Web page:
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This has nothing to do with the NFL, and it’s not very funny. But if you’re interested in the military roots of a football blogger, read on.

I did a reading last week. The person organizing the event, knowing of my experience as a Marine in the initial invasion of Iraq, asked me to read something about the Middle East. I accepted. Ohhhhh did I accept.

This particular reading series is run by and populated with graduates of the M.F.A. writing program at Sarah Lawrence College — a commendable program by all accounts, but one that inevitably produces a lot of female writers talking about their relationship with their mothers. Furthermore, it’s a nonfiction reading series, and since most of the readers are highly educated writers by trade, there’s no REAL drama. No violent crime, no fires being put out, no fistfights — only existential crises that inevitably stem from an absent father or overbearing mother, or vice versa.

Well, I was determined to turn their reading series on its head. I selected a passage that I put in the category of DARK AS HELL, one of the more emotional and gruesome passages from my always-and-forever-unfinished memoir about the war. I was gonna freak some bitches out.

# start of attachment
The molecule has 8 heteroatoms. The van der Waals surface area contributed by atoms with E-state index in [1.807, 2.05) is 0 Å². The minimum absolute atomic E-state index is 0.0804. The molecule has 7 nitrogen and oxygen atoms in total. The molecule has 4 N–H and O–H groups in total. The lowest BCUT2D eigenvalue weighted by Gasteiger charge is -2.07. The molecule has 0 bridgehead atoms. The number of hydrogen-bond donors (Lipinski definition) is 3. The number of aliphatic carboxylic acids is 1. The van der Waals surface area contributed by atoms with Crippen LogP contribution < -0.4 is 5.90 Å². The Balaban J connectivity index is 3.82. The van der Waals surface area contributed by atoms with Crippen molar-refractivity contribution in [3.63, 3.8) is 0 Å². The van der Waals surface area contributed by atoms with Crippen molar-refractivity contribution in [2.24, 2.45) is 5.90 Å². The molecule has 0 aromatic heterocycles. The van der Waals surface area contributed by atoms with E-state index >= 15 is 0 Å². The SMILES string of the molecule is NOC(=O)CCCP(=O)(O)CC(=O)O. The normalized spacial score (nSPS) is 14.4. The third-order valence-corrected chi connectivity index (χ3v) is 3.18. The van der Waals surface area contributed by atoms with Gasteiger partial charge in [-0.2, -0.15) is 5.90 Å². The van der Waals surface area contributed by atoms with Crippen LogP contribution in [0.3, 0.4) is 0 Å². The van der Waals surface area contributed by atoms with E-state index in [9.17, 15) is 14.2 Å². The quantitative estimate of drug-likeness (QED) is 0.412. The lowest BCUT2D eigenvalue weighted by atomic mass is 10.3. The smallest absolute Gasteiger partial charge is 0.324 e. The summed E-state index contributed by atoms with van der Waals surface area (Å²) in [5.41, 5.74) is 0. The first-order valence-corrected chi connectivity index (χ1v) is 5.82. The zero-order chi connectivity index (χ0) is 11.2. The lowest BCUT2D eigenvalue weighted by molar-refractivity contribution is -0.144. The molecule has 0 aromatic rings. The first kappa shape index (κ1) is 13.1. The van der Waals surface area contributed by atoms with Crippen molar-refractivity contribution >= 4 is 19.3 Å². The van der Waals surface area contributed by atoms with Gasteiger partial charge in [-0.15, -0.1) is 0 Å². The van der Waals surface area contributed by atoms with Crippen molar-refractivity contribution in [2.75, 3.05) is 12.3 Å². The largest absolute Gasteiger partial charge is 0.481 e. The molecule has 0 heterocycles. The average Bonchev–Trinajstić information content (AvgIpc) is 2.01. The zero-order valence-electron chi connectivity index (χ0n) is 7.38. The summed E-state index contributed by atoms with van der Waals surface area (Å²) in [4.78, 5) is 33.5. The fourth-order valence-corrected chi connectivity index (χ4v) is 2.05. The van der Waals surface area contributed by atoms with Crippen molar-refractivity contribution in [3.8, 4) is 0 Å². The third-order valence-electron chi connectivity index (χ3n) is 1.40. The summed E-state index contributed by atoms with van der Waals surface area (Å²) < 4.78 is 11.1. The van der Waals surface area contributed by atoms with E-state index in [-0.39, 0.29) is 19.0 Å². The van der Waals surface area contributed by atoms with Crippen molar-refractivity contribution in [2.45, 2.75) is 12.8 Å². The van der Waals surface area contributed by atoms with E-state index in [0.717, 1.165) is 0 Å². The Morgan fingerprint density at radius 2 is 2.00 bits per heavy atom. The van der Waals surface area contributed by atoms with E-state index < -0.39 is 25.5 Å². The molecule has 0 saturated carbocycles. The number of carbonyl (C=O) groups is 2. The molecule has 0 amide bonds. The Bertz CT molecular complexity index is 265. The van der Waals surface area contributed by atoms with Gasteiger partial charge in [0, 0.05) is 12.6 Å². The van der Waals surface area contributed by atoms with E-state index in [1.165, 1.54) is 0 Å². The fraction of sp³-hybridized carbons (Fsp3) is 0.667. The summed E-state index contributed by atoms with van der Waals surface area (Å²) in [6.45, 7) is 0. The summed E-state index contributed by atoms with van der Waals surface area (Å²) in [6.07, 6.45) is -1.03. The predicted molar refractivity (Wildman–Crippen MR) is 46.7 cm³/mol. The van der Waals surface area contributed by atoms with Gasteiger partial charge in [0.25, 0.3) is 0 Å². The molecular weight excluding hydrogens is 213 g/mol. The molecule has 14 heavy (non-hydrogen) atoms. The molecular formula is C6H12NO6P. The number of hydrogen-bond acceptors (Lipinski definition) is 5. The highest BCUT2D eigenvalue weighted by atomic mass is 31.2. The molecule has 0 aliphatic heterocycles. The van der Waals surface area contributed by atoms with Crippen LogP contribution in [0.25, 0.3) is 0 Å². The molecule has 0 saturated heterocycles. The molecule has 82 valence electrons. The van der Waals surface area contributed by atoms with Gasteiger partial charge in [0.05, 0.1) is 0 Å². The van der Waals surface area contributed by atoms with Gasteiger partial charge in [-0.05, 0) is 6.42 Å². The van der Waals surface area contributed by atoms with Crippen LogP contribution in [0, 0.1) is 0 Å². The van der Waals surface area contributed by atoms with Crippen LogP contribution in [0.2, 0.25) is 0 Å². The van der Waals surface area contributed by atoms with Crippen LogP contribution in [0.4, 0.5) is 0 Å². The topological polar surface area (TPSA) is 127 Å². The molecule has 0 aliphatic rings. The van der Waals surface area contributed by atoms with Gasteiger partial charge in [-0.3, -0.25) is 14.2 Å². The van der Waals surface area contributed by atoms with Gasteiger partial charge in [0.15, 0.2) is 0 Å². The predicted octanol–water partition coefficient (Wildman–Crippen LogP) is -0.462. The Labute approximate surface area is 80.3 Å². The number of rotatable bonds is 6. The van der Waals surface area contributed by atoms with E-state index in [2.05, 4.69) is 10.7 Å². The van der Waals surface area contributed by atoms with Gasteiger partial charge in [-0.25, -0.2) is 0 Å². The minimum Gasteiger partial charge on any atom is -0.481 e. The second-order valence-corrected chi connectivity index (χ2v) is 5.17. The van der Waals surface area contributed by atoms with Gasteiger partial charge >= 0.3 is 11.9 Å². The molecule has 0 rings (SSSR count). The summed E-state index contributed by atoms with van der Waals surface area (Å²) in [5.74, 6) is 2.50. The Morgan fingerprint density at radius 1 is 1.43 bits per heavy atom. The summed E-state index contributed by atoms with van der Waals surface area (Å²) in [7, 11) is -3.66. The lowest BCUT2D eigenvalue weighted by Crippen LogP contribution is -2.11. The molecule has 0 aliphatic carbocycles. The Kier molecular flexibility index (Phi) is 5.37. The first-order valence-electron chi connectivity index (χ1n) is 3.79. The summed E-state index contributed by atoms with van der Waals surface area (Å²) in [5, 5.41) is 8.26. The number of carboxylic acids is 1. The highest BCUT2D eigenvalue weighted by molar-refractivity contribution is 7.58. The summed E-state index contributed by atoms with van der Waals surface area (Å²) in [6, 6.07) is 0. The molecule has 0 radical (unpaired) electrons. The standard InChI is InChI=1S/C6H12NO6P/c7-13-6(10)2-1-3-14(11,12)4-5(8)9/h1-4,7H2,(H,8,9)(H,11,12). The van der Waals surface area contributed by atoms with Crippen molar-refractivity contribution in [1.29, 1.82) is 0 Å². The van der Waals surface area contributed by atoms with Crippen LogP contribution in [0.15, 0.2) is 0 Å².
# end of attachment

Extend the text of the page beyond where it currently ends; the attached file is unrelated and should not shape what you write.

However, there was one thing I didn’t count on: I don’t generally share my experience at war with anyone besides fellow veterans. I’ll tell the funny stories, or show the pictures of me with friends goofing off, but my feelings about war and my fear of death and the lives I broke as carelessly as a glass from Ikea are all things that I keep inside of me.

And you know what? That doesn’t help anyone. It doesn’t help the civilians who ask me honest questions about combat, it doesn’t help other veterans who are fighting the demons of their own memories, and it doesn’t help those who try to avoid the ugly reality of war. Like, say, our Congress since the all-volunteer force was adopted.

With that in mind, what follows is the passage I read last week. It’s about my fears of going to combat just after we got the word that the invasion was about to begin. It was extremely uncomfortable for me to share it with an audience of strangers. I hope that it’s uncomfortable for you to read.

***

As the sun rises, so does my anxiety. Are we actually going to war? We are. We are actually going to war. I personally am going to war. Holy Jesus living fuck save me God in heaven fuh-huh-huh-huh-huck.